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Changes to Facebook pages could be bad news for customer service.

It was interesting to see the new study by Martiz Research, which showed that 71% of customers who tweeted a gripe said they never heard back from the company, despite the fact that most of them would have liked to.

And whilst that survey was all about Twitter, it stands to reason that if you go the effort of finding a Facebook page and posting your gripe on it, you really do expect a response.

But, judging by recent research by Socialbakers you’d likely be waiting a long time, as only 5% of brands bother to answer people who take the time to post questions on their wall.

One very interesting idea to come from 'Chinwag Live: When Customer Service Goes Social' was that often the perception of whether their complaint was correctly handled was not about the resolution of the problem itself: it was about the journey.

That is to say, if the customer is dealt with in a prompt, friendly and respectful fashion, they still feel positively towards the brand, even if (for example) they can't in the end get their refund.

It's being ignored, dismissed or treated rudely which turns us off a brand, despite a positive resolution. If it was a battle to get it, you've lost a customer (and all of their friends).

At the same Chinwag session, the recent changes to Facebook Pages were discussed: the withdrawal of the customer service tab and the new facility to post on a Page without first 'liking' it.

You don't have to be a genius to see that both changes could be very bad news for customer service.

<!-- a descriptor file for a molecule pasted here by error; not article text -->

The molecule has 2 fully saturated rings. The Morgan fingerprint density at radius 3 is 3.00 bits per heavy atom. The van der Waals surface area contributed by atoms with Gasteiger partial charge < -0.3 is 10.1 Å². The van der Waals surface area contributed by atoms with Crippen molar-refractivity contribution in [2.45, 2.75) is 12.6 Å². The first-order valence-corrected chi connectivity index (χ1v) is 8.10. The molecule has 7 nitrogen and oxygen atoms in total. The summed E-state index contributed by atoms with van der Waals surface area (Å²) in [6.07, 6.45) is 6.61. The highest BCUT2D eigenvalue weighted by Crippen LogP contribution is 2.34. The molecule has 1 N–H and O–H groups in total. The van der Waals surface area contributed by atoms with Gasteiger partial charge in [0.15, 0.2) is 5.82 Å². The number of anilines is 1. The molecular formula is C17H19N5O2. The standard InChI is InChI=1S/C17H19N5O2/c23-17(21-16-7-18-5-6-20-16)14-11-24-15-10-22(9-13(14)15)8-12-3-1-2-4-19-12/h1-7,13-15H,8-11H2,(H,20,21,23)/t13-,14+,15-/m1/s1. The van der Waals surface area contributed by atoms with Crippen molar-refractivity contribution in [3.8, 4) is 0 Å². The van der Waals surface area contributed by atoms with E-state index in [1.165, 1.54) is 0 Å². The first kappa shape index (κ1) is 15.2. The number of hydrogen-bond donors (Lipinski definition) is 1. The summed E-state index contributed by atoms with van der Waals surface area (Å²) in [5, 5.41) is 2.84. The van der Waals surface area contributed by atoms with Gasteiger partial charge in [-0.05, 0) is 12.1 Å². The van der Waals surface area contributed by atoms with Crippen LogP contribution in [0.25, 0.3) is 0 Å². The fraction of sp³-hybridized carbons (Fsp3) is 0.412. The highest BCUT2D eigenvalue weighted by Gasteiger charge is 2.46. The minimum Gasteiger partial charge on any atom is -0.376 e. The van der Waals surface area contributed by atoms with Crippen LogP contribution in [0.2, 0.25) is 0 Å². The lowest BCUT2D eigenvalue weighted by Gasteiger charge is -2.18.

Customer service plays, or should play, an important part of the role of a brand page. The discussion tab worked reasonably well for customer service issues: it was archivable, if correctly signposted, users knew where to go with their issues and could look there for answers to queries, and it kept complaints away from the engaging conversation of the wall.

Now that a user no longer has to 'like' a page in order to post on it, this has removed a considerable psychological and physical barrier to posting complaints (why would you want to engage with a brand you were having problems with?).

The likelihood is that this will increase the level of complaints, and even those who are closely monitoring their Pages will find themselves challenged to take the conversations elsewhere.

Yes, the facility exists to ‘private message’ users who have posted, but only those who have left their privacy settings wide open to allow anyone to IM them.

iPlatform has had second thoughts about creating a replacement feedback tab for brand pages. Its research has shown that a significant majority of brand/customer engagement happens on the Wall, and that while a small number of people may go to a feedback tab, or the defunct discussions section, most of them would and will continue to choose to post on the wall.

This isn’t really a surprise. People who take the time to post questions or complaints obviously want an answer, or want their particular issue to be seen by others, and the wall is the most obvious place for this.

But it is in the brands’ interests to clearly signpost the best area for an answer to questions, and make sure that fans can see they will get a response there. 

With or without a replacement to the Discussion tab, brands will have to up their game when it comes to responding to these queries, or suffer the reputational consequences.   

Tamara Littleton

Published 27 October, 2011 by Tamara Littleton

 Tamara Littleton is CEO at social media management agency Emoderation and a contributor on Econsultancy.

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